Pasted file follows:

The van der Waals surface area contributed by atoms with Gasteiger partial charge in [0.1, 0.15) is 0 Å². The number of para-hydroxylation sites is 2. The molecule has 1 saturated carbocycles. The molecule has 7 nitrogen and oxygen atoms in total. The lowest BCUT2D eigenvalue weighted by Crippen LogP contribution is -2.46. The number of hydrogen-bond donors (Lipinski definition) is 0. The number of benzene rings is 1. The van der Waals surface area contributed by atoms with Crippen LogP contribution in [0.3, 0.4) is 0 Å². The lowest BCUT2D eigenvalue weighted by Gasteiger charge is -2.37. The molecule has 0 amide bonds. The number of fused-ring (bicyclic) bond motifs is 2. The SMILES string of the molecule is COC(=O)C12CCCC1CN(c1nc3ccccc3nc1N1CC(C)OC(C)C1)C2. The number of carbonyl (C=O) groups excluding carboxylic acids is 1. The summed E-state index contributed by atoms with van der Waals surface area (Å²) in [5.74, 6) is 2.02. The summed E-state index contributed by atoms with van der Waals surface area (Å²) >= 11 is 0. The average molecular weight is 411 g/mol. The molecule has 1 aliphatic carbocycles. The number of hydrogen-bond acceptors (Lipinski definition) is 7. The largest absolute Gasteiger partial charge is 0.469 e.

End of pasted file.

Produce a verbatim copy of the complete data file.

The van der Waals surface area contributed by atoms with Gasteiger partial charge in [0.1, 0.15) is 0 Å². The number of para-hydroxylation sites is 2. The molecule has 1 saturated carbocycles. The molecule has 7 nitrogen and oxygen atoms in total. The lowest BCUT2D eigenvalue weighted by Crippen LogP contribution is -2.46. The number of hydrogen-bond donors (Lipinski definition) is 0. The number of benzene rings is 1. The van der Waals surface area contributed by atoms with Crippen LogP contribution in [0.3, 0.4) is 0 Å². The lowest BCUT2D eigenvalue weighted by Gasteiger charge is -2.37. The molecule has 0 amide bonds. The number of fused-ring (bicyclic) bond motifs is 2. The SMILES string of the molecule is COC(=O)C12CCCC1CN(c1nc3ccccc3nc1N1CC(C)OC(C)C1)C2. The number of carbonyl (C=O) groups excluding carboxylic acids is 1. The summed E-state index contributed by atoms with van der Waals surface area (Å²) in [5.74, 6) is 2.02. The summed E-state index contributed by atoms with van der Waals surface area (Å²) >= 11 is 0. The average molecular weight is 411 g/mol. The molecule has 1 aliphatic carbocycles. The number of hydrogen-bond acceptors (Lipinski definition) is 7. The largest absolute Gasteiger partial charge is 0.469 e.